Canonical just announced a new, free, and very cool way to provide thousands of IP addresses to each of your VMs on AWS. Check out the fan networking on Ubuntu wiki page to get started, or read Dustin’s excellent fan walkthrough. Carry on here for a simple description of this happy little dose of awesome.
These distros can vary wildly in design, functionality and sophistication, and are often constantly changing. The differences between them aren’t always obvious either, and the choice can seem overwhelming.
On the other hand, one of the benefits of an open source OS is that you’re free to try as many different distros as you like at no cost. The most popular one, and the closest Linux has to a ‘standard’ OS is Ubuntu, which makes things as simple as possible for those new to Linux.
Other popular distros include Linux Mint, Debian, and Fedora, the last of which Torvalds personally uses on all his PCs. There are lean builds designed to make the most out of underpowered hardware, graphics-intensive builds designed to look as attractive as possible, and everything inbetween.
You may have seen my other post on setting up my KVM GPU Passthrough recently. The help I got was awesome and I got it at least showing a picture, but it was suggested I use the OVMF Bios instead of Seabios because its generally better. After researching, I believe that I should have all OVMF files by default, but when I look I have none. I downloaded one binary for the bios itself, but whenever I try and boot off it in QEMU, I get no video output whereas seabios does. This leads me to believe that there are other parts of OVMF I am missing, or its outputting on the wrong output on my passthroughed GPU. Any help on this would be very much appreciated :)submitted by Jako81624
Reddit: On the LibreM laptop; Purism doesn't believe in user freedom, and doesn't care about your privacy.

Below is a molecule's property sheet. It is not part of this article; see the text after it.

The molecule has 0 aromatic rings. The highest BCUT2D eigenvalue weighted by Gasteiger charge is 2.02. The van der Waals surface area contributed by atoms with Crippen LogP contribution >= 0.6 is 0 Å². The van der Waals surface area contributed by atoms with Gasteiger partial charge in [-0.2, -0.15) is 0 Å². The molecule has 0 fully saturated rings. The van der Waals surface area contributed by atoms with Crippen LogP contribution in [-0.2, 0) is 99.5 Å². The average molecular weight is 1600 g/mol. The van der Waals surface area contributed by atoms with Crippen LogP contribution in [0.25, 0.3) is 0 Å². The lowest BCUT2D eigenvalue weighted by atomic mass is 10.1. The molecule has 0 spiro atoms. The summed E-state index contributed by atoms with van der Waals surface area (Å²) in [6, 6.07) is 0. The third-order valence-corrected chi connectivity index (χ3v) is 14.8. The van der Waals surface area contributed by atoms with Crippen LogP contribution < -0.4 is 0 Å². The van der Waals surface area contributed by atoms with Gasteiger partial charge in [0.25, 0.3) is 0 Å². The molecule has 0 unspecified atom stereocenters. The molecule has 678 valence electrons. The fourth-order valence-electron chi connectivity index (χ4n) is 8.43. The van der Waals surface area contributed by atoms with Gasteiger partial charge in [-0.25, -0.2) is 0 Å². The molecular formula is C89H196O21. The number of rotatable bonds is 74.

That's quite a bold statement to make, considering the equally bold statements made by the company called Purism, which has recently run a successful campaign (https://www.crowdsupply.com/purism/librem-15) for a so-called freedom respecting laptop. Recently, the company has opened yet another campaign for a smaller version of the same design.
For those who don't know what Purism LibreM is: essentially, it's a laptop sold by a company who claims that everything in it is fully free software, respecting the users privacy and “essential freedoms”. For those familiar with the terms “free software” and “open source software”, you could see why this is special (even newsworthy) in a laptop. This article attempts to debunk the outright dishonest and deceitful statements made by Purism over the last few months.
Simply speaking, the LibreM contains a proprietary BIOS. While the company claims that they are using coreboot (http://coreboot.org/) which is technically correct, the generation of Intel hardware that they are using requires proprietary software as add-ons to coreboot. These are:Intel FSP (“Firmware Support Package”) Intel ME (“Management Engine”) Intel VBIOS (“Video BIOS”) Intel CPU microcode updates Intel FSP (Firmware Support Package)
Non-technical summary: Essentially, coreboot only provides basic “callbacks” and executes this mystery binary-only blob, to actually initialize most of the hardware. None of the code is Free Software (source code is withheld by Intel).
Coreboot does very basic hardware initialization; memory (RAM) initialization (“raminit”), CPU initialization, initializing all of the peripherals, and so on. It sounds simple from this summary, but there is a lot of work involved and implementing coreboot support for new hardware can sometimes take months, or even years. On most modern Intel systems (including the generation used by the LibreM), this is handled by binary-only proprietary software provided by Intel, called FSP or “Firmware Support Package”.
The coreboot project has been integrating the FSP blob on a lot of recent Intel hardware, made in the last few years. Efforts have been made to free (reverse engineer) it, but it's a lot of work and will likely take many years; in other words, it's not going to happen any time soon, especially not within the time-frame of the recently started campaign for the Librem13 (as sold by Purism), and it certainly wasn't achieved for their previous Librem15 campaign, either.
Information about the FSP can be found on the coreboot wiki, coreboot mailing lists and can be found in the coreboot git repository using: git grep “fsp”Intel Management Engine (“ME”)
Non-technical sumary: the ME is a proprietary backdoor that comes pre-installed on all modern Intel systems, providing adversaries a way to break into your system. Even most recent coreboot-supported Intel systems have it (because those systems won't boot without it).